Explain sex in educational module, say activists

August 7th, 2008 - 8:17 pm ICT by IANS  

New Delhi, Aug 7 (IANS) Terming the National Aids Control Organisation’s (NACO) draft sex education module as “inadequate”, health activists Thursday said the government must shed its morality and elaborate unsafe sexual practices to create awareness among young students. “The thrust of the NACO curriculum for school students is abstinence. It is silent about sexual intercourse, unsafe sex, and other biological aspect of reproduction,” said Radhika Chandiramani of the voluntary organisation Tarshi.

“The NACO material for students strengthens the sense of shame and fear that surrounds sex and sexuality. Not talking about the subject intensifies the taboo. The draft curriculum has failed to enable young people to choose between saying yes and no,” Chandiramani told reporters.

Shalini Joshi of the NGO Nirantar said that the agenda of HIV/AIDS prevention would not be served by an approach to promote abstinence. “A moralistic approach will not succeed in bringing about behaviour change.”

Terming the curriculum as inadequate, the activists said despite citing the fact that 86 percent of HIV/AIDS cases in India are sexually transmitted, the draft module provides little information on “how sexual transmission occurs and how to protect oneself against it”.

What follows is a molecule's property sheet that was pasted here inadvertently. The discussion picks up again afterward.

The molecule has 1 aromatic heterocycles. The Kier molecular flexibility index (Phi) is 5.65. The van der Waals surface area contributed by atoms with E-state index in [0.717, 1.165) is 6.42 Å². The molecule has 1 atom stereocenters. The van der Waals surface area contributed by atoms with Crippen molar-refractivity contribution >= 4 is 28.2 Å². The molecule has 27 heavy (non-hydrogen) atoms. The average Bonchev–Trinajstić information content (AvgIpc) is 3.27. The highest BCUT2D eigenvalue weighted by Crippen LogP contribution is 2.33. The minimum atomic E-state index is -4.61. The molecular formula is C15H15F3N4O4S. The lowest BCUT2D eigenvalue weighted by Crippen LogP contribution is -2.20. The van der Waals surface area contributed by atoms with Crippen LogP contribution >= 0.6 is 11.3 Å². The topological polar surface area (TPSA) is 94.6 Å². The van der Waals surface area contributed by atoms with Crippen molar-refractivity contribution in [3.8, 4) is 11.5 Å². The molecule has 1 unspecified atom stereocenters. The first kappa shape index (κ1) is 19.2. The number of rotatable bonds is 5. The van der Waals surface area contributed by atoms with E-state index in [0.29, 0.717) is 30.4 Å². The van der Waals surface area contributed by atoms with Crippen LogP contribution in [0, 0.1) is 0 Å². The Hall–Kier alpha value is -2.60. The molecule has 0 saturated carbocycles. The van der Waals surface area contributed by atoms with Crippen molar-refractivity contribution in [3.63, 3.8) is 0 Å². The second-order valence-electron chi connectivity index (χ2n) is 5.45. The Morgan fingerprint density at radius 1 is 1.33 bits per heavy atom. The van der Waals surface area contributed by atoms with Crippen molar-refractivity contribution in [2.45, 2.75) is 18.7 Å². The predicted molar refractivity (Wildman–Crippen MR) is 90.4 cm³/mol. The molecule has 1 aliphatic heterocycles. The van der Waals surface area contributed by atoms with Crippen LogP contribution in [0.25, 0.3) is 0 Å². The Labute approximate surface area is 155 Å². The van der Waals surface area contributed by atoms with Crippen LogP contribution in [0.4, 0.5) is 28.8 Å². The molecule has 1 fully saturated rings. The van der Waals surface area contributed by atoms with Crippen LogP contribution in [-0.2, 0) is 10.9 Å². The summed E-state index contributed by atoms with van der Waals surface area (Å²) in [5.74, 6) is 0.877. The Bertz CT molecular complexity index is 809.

“It is very difficult to explain how HIV is transmitted if one does not explain what sex is in the first place,” said Anuja Gupta of Rahi Foundation.

NACO director general K. Sujatha Rao has said that there will be no mention of condom or safe sex in the revised module on life-skill education programme.

“But we will be focusing on the aspirations of the youngsters and will also talk about being faithful to one’s partner and abstinence. There should be no hypocrisy on the subject,” Rao had said.

The decision to introduce sex education in India’s schools was aimed primarily at creating awareness about HIV/AIDS as the country is home to 2.5 million such patients.

Activists argued that the draft module makes a “false assumption” about giving proper sex education to the school students. The curriculum violates basic principles of education.

“Education is meant to enable learners to critically understand their realities and to make informed decisions. But here is a curriculum that speaks of moral and abstinence. This is very impractical,” said Chandiramani.

They said proper information about sex and sexual behaviour will not only reduce HIV/AIDS risks but also cut down teenage pregnancy.

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